Mark Diaz Truman: “Not everyone realizes that Latinos are behind some of their favourite games”
Game developer Mark Diaz Truman talked with AL DÍA about the challenges of growing up as a fourth generation Latino in New Mexico and Arizona and becoming an…
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Mark Diaz Truman is a Latino game designer and co-founder of Magpie Games, a game development and production company based in Albuquerque, New Mexico. In the beginning of March, he launched a Kickstarter campaign for his newest indie tabletop roleplaying game: Cartel, in which players portray bold narcos, naive spouses, and dirty cops caught up in Mexico's eternal drug war. So far, Diaz has raised over $27,000 for the project.
“In an industry that is largely dominated by traditionally white narratives (Dungeons & Dragons), I'm excited to present a project that encourages players to step in to the shoes of the narcos, sicarios, and esposas caught up in the Mexican drug war”, Diaz told AL DIA NEWS over an email interview.
After several years working in the game industry, Diaz Truman is also interested in bringing more Latinos into gaming.
I grew up in Albuquerque, NM in the 80s and 90s; my parents both worked at the University of New Mexico. My Dad is the descendent of the Irish and Germans who settled in Oklahoma, but my grandparents moved out to Arizona to be teachers on the Indian reservations (Tuba City). My Mom is a third generation Mexican-American; my Grandfather crossed the border in El Paso in the early 1900s, moving eventually to Albuquerque and then to Flagstaff where my parents met during college.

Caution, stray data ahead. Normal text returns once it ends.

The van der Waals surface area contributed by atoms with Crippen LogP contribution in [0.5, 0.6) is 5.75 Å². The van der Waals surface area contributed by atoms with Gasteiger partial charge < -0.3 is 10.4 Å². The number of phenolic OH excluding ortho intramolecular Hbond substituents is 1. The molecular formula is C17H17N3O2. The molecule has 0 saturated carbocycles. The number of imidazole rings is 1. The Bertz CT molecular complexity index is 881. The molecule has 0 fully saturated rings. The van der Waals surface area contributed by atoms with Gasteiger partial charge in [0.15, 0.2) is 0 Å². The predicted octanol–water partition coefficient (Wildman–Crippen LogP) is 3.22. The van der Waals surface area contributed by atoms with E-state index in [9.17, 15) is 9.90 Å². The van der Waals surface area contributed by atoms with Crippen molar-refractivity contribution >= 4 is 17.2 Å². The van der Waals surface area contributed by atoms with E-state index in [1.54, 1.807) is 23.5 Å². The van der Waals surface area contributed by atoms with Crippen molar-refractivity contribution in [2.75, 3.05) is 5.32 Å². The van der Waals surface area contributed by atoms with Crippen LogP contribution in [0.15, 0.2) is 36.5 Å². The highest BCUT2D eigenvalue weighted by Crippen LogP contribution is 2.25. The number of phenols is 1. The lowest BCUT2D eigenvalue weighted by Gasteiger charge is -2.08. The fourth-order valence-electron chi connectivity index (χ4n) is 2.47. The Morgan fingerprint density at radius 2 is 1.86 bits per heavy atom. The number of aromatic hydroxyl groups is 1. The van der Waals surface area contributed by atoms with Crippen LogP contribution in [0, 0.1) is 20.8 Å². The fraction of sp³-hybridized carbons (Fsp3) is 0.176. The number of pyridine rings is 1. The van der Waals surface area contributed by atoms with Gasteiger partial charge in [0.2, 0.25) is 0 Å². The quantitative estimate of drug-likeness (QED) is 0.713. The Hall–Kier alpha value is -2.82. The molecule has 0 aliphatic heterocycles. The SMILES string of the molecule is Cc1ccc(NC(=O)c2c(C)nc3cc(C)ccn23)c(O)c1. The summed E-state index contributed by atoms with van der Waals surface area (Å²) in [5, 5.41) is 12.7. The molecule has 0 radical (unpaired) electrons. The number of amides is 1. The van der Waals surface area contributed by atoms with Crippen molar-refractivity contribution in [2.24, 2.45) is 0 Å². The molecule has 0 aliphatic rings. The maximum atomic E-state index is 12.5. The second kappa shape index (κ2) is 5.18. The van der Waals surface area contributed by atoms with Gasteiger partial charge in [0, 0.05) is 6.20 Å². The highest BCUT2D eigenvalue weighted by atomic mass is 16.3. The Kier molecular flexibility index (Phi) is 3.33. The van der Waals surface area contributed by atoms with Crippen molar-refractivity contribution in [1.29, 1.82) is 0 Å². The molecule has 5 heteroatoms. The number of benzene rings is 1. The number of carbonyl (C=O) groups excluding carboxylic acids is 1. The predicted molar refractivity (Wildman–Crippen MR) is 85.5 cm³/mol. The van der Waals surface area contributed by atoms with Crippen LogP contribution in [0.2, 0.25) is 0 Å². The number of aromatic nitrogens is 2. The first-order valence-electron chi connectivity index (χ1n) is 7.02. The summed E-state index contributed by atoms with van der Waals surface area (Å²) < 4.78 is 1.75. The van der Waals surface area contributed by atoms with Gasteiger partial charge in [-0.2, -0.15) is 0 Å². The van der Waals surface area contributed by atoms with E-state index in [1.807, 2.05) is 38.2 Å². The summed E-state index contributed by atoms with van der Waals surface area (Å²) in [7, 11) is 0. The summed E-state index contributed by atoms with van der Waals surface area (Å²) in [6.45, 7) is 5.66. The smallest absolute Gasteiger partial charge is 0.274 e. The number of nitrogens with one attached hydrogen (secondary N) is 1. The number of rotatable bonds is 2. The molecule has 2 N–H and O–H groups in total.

I grew up with deep ties to both Arizona and New Mexico, but I also understood that (compared to some New Mexican families who came up from Mexico in the 1500s) we were relative newcomers to the area. And that doesn't even count the local pueblos who have lived on those lands for thousands of years! All of that was stuff I remember talking about a lot as a kid.
I was really lucky as a kid because my Mom was involved with so much of the curriculum. She is a Public Historian, the kind of academic who wants to connect the histories of people who are often overlooked to the history that's taught in schools. My elementary school started our unit on New Mexican history by talking about the Pueblo Revolt! The idea that the border was a recent development was a regular topic at my house.
As I got older, however, I ended up spending more and more time in "white" spaces. Despite going to a school that was 60 per cent Latino, I was often one of the only Latino kids in my advanced classes. It was a struggle for me growing up: "Am I Latino enough? Am I losing something because I don't speak enough Spanish or don't wear the same clothes as other Latinos?" I never felt like my identity was clear until I moved to Arizona for college and realized that other places weren't like New Mexico!
When did you decide to become an entrepreneur /make your own game studio?
I've been an entrepreneur since 2007, the year that I took over a tutoring company after the previous owner, Alan, had a sudden relapse of cancer. As the business went under, I got the tutors together and offered to keep the whole thing rolling if they were willing to work for me instead. Almost all of them agreed, and we embarked on a ten-year long journey helping low-income students all over the state of New Mexico. I never expected to own a business, but when Alan died I knew he would have wanted me to keep the lights on for the kids.
In 2011, my partner, Marissa Kelly, and I decided that we wanted to do more creative work together. Since she's an artist and I'm a writer (and we both love games), we decided to start a game studio: Magpie Games. Over the last seven years, we've published more than twenty unique titles, including games about superheroes, urban fantasy, baby dragons, and more. We've raised over $250,000 for these projects using Kickstarter, a crowdfunding platform, and we've won industry awards in both 2015 and 2016... and we have no plans to stop!